Living with a rare disease
27 Feb 2017, 1:51 p.m.
Keir is the only child in the UK (and one of only 26 in the world) with familial cold auto-inflammatory syndrome type 2. The only other person in the country to have it is his mum, Laurie. She tells how GOSH helped them.
An undiagnosed condition
When Keir first started walking at 10 months old, he used to point to his legs in pain. He would cry and cry, but I couldn’t see anything wrong.
One day, his ankle was really swollen and it turned black and blue, so I took him to our local hospital in Edinburgh. Over the following weeks, he experienced more swelling and retention of fluids, but the hospital didn’t know what was causing it.
Keir showed a whole host of symptoms, including migraines, conjunctivitis, pain in his lymph nodes, swelling, lesions and arthritis. I’ve had an undiagnosed condition my entire life, and because we shared similar symptoms, I thought that he might have the same condition.
The symptoms can be extremely painful. We both have special frames around our beds that lift the covers off our skin, because even contact with a sheet can be too painful.
For Keir, a common cold can cause him to retain fluids and leave him unable to walk. Sometimes he can’t move at all, and we have to help him to the shower and toilet. The symptoms normally last for seven days, but they can continue for more than a month.
We went back and forth with the hospital in Edinburgh a lot. They would prepare Keir for surgery because they thought he had an infection, but then the swelling would subside. But Keir’s consultant in Edinburgh, Dr Jo Walsh, knew something else was wrong.
The condition was something rare and genetic, but all of Keir’s tests came back inconclusive. Searching for an answer, Dr Walsh attended conferences to share information about Keir’s condition – sometimes we did too, but no one had seen this condition before. I never thought we’d find out.
Searching for answers
Keir was six years old when we were told about Professor Paul Brogan, a consultant working at Great Ormond Street Hospital (GOSH), who might have an idea about Keir’s condition. Everyone in the world knows about GOSH. I felt like we were going to the best place in the world.
Professor Brogan told us that one of his PhD students was doing a study on rare diseases, and he asked if our family wanted to participate. We had nothing to lose, so all four of us – me, Keir, his dad, John, and his sister, Rowan – had our DNA sequenced.
Seven months later, we were called back to our hospital in Edinburgh. Given the road we’d been on so far, our expectations were low.
I still can’t believe what happened next: they said they knew what it was. Keir had his diagnosis and, after 37 years, I had mine.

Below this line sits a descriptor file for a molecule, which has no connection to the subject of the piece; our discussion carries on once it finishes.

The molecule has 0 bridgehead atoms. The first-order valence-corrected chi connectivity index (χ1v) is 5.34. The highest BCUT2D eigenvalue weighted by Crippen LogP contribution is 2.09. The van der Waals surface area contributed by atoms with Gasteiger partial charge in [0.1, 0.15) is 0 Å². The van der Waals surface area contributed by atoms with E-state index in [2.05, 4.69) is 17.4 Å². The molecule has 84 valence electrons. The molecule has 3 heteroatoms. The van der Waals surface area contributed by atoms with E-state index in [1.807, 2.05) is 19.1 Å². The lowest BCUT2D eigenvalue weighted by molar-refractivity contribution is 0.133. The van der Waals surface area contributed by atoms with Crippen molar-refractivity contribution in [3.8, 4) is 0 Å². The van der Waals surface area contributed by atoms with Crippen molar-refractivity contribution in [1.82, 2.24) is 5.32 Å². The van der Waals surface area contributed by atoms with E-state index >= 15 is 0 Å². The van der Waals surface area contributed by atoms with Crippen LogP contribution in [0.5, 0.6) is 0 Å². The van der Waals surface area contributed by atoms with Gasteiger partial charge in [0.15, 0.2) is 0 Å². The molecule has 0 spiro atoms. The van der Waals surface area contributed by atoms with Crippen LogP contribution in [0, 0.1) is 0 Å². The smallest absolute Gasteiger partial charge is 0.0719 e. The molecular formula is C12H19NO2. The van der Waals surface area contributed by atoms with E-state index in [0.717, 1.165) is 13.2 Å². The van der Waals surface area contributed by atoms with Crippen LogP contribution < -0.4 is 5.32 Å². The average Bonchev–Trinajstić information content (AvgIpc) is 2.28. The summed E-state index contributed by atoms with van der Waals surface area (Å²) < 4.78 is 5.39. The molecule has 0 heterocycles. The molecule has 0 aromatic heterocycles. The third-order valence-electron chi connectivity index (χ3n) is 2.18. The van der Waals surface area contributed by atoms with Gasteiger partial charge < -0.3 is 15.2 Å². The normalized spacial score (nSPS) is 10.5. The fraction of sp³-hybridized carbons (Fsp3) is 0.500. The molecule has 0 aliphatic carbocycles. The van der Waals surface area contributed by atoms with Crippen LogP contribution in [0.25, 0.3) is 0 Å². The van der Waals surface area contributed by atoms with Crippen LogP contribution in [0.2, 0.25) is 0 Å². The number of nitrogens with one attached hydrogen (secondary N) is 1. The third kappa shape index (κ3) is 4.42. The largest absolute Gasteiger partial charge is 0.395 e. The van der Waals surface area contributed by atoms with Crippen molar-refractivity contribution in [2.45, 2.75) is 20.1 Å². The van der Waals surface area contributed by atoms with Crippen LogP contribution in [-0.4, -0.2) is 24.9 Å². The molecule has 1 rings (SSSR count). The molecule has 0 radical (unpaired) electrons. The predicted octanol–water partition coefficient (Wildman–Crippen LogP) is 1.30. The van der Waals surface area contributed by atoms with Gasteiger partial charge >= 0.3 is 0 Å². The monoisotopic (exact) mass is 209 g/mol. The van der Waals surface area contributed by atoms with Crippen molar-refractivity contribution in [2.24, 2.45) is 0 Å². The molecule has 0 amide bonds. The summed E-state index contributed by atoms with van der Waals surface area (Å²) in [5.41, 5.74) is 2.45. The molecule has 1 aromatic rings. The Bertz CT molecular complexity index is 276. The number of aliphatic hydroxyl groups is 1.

The condition is an extremely rare disease called familial cold auto inflammatory syndrome type 2. We are the only two cases in the UK, and two of only 26 people in the world who have this disease.
Impact of treatment
The condition is so rare that treatment is quite experimental, and we’ve tried a range of different medications over the years. Keir has taken steroids that made his outbreaks worse and he’s had daily injections that were so painful it could take an hour to settle him down.
However, since our diagnosis, Professor Brogan has recommended that we take an immune-suppressing drug. So far, it’s been a life-changer. It can be risky because Keir is so prone to infections that can quickly develop into something worse. But in terms of pain management, it’s working well. Keir’s school attendance has gone up from 40 per cent to 80 per cent and he can finally go to parties with his friends.
Keir likes the idea that he’s the only child in the UK with this condition because he thinks it makes him famous. There are times when he’s in pain and he gets upset, but he just gets on with it. He’s a typical rough-and-tumble child and this new drug means he can be one of the boys again.
We don’t know what’s going to happen in the future because there isn’t a large enough pool of people with the condition to do a study or have a clinical trial. For now, unless anything urgent happens, we will just keep coming to GOSH to see Professor Brogan and sharing our knowledge of this disease with the world.
We also took some Great Ormond Street Hospital Children’s Charity collection boxes back to Scotland with us and we’re hoping to raise some money for the hospital.
Since our diagnosis, we’ve come to know 12 other patients from across the globe who have this same condition. We have a private Facebook group where we talk about symptoms and give each other support. Because the condition is so rare, we know more about it than the doctors and scientists. We help inform their research by sharing any new symptoms that occur and updating them on how different treatment options are working.
Living with a rare disease is a constant struggle, but we need to keep talking to each other and sharing information. One day, there might even be a cure.
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